Conglomerate San Miguel Corp. said over the weekend the P740-billion New Manila International Airport project in Bulacan is on track for completion.
“The airport [construction] is in full blast. We will complete that on time, and it will be delivered with two runways immediately,” said SMC president and chief operating officer Ramon Ang.
SMC is developing the airport through San Miguel Aerocity Inc., a wholly-owned subsidiary of San Miguel Holdings Corp., the infrastructure arm of SMC.
SMC signed a concession agreement with the government, represented by the Department of Transportation, to develop, construct, operate and maintain the NMIA in September 2019.
This was followed by the enactment of Republic Act 11506, granting a legislative franchise to SMAI for a domestic and international airport in the municipality of Bulakan that took effect on Jan. 15, 2021.
Under the concession agreement, SMC aims complete the airport by 2027. SMC plans to deliver at least two runways by 2026.
The world-class airport will be developed in phases, with an initial capacity of 35 million passengers annually and a target of 100 million passengers annually, once fully completed.
The project will rise on over 2,500-hectare property in Bulakan, Bulacan, including various components such as airfield facilities, terminal building, airport and airline support facilities, access roads, parking facilities, utilities, and airport city and other ancillary facilities.
SMC’s international gateway project in Bulacan is seen to resolve the worsening airport and traffic congestion in Metro Manila and boost the Philippine economy.
It is projected to generate trillions of dollars in economic activity and job opportunities. The estimated annual impact on the economy would amount to nearly P900 billion.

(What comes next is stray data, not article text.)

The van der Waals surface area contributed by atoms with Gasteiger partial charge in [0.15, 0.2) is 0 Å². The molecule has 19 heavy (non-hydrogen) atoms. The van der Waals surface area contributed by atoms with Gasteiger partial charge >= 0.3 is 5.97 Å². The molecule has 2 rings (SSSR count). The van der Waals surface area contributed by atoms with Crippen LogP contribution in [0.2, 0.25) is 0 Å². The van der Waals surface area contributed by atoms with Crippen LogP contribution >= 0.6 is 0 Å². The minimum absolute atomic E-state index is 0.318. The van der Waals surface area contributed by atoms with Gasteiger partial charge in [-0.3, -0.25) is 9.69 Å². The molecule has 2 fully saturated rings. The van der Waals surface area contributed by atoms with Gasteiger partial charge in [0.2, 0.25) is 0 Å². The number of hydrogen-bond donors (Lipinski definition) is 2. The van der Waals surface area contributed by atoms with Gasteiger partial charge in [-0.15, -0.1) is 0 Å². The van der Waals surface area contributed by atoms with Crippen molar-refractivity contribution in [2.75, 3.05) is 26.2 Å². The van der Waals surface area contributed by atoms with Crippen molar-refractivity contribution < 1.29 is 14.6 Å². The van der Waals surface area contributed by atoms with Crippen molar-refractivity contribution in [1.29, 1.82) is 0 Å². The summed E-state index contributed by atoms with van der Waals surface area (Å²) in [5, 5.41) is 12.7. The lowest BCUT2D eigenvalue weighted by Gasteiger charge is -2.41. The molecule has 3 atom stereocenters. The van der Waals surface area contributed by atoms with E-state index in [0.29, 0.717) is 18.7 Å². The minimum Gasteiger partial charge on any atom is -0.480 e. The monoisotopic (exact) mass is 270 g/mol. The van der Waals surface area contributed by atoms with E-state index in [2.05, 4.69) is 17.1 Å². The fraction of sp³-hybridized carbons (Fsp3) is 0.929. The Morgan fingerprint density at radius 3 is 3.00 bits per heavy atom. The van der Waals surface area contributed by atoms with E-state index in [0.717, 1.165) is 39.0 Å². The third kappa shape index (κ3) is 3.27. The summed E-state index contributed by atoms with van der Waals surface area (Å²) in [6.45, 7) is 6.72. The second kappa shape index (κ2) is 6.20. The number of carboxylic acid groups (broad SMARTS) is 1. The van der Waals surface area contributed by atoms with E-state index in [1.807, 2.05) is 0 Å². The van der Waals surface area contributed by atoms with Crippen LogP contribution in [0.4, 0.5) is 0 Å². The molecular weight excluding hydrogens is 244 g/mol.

Ang said the airport would be powered by renewable energy, specifically solar and battery energy storage systems as part of SMC’s efforts to transition to cleaner energy sources sustainably.
SMC also plans to build a 200-MW solar farm to help power the electricity needs of the airport.
The project is betting on green energy to have a dominant role in building a sustainable economy past the pandemic.
Ang said the company’s solar farm in Bulacan would come with a battery energy storage facility that could store power when generation is high, but power consumption is low and can be released when the demand is high.
“This battery storage will be a viable solution to balancing electricity loads and storing unstable energy supply coming from the sun and other renewable sources of energy which we are looking to utilize for the airport,” Ang said.
“Our approach has always been to use cutting-edge technology to shift sustainably to better fuels while balancing the needs of our country, economy, and people for affordable, reliable traditional fuel-based power. We continue to invest in technologies so that our power facilities would have as little impact as possible on the environment,” Ang said.